Written by Sherry
Friday, 23 March 2007 20:28
Tis the season when gardeners everywhere begin to plan and delve - except in the Rockies where they insist that we can't plant until mid-May (although I recently had a long time resident insist to me that you don't dare plant any flower until Memorial Day here, Just try and stop me!) But my lilacs are beginning to bud - they know they are in lilac heaven and refuse to acknowledge that they are not allowed to flower before June in the high country.
Which brings us to the subject of the long and rich traditions that Christians have long practiced regarding gardening. The painting below is of St. Thomas More's garden. with his grand-daughter in law and great grand son in front.
More loved his garden and used it as a place for contemplation. The garden was famous in More's day and he entertained King Henry VIII there. Walled gardens had symbolic importance for they represented chastity and distance from worldliness. Lockey may have painted this garden in the background of the picture to symbolise More's moral wisdom as well as his love of gardening.
St. Thomas would have loved this wonderful website: The Catholic Garden. Mary gardens, Rosary gardens, Trinity gardens, Cistercian gardens, - they are all here with wonderful links and pictures.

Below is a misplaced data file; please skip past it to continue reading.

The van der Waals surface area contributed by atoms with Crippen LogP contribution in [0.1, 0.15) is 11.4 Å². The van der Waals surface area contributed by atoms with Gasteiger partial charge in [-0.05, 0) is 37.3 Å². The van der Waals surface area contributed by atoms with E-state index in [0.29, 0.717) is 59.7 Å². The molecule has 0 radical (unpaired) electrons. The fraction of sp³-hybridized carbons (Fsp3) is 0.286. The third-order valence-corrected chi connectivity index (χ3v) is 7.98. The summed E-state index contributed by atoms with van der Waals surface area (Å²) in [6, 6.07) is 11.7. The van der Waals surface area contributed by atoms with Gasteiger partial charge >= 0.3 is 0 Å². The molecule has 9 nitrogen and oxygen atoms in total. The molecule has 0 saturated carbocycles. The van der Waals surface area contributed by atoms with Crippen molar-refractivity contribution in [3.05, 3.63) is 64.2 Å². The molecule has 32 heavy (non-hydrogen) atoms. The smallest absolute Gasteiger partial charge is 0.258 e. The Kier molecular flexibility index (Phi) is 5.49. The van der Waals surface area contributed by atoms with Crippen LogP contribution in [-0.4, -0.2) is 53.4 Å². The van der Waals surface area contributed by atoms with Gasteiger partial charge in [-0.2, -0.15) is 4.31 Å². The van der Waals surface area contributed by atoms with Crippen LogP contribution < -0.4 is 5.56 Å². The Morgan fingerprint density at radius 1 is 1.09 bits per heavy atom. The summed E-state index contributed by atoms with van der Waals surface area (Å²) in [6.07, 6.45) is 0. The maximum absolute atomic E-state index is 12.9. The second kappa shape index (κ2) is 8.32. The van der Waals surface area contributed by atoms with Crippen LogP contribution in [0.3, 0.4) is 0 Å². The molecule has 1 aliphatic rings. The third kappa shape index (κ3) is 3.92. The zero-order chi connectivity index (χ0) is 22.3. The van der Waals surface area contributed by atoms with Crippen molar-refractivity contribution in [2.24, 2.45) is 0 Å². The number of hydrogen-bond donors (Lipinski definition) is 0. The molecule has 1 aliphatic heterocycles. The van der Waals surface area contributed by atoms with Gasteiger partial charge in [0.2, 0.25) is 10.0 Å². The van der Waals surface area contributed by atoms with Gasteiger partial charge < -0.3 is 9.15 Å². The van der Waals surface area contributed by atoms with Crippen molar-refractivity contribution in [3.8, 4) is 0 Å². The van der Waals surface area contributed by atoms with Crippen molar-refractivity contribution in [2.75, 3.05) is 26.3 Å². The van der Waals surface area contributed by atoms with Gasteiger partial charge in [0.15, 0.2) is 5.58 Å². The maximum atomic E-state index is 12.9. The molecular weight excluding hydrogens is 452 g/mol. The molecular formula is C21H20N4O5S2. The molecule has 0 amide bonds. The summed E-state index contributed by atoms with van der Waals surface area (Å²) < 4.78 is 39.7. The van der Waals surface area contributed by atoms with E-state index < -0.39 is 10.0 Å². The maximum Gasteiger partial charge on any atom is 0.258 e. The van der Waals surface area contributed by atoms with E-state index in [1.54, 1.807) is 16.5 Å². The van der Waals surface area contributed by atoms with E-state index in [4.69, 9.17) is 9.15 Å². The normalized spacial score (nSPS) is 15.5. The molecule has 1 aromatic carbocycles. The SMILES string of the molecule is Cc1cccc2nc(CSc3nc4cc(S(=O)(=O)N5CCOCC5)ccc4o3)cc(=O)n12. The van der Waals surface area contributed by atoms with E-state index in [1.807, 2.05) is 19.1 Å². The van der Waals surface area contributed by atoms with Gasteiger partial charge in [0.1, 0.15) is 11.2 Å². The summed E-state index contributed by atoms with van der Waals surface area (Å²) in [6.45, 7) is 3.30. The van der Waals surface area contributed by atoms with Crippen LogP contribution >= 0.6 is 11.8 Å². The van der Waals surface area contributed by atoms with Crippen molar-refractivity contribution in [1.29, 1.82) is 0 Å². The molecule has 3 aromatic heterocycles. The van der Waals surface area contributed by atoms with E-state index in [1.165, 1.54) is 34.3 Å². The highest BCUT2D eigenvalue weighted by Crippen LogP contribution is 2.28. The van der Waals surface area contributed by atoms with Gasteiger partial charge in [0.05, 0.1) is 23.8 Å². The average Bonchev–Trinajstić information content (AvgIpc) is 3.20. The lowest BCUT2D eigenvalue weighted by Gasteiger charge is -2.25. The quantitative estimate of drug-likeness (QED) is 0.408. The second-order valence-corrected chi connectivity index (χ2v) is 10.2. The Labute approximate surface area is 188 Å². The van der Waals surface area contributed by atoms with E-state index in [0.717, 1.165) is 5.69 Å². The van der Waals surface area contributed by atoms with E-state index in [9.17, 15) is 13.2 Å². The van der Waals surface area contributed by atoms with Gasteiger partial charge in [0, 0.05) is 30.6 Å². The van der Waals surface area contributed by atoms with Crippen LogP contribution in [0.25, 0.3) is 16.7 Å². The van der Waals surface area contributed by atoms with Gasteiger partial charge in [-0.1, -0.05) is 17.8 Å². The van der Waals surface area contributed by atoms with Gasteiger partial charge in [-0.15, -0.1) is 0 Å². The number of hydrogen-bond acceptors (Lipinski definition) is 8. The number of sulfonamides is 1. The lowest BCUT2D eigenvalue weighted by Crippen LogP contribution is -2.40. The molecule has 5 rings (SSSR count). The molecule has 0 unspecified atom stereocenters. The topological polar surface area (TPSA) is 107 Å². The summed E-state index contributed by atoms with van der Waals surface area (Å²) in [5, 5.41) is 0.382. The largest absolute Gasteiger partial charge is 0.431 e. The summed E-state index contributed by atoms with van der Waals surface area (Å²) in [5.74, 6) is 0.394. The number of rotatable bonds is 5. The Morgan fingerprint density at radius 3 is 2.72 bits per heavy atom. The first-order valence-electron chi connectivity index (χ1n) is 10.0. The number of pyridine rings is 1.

As the Catholic Garden website points out, gardens can evangelize, feed the hungry, heal the sick, and bring comfort to those in prison and they provide links to resources for all of the above.
Or perhaps guerrilla gardening is your call. Guerrilla gardeners in London are planting illicit gardens in abandoned spots around London, subverting the status quo with beauty, nature, and civility. Check out this map of guerrilla gardens all over the world, including the US!
Another amazing source is the Marygardens homepage.
Into medieval plant symbolism or want to see pictures of the Mary Garden at the National Shrine of the Immaculate Conception or the Marian shrine at Knock? It's all here along with detailed instructions on how to plant a Mary garden in your yard or on your patio.
The medievalist will love visiting Penn State's medieval garden.
As Gerard Manley Hopkins wrote:
And for all this, nature is never spent;
There lives the dearest freshness deep down things;
And though the last lights off the black West went
Oh, morning, at the brown brink eastward, springs--
Because the Holy Ghost over the bent
World broods with warm breast and with ah! bright wings.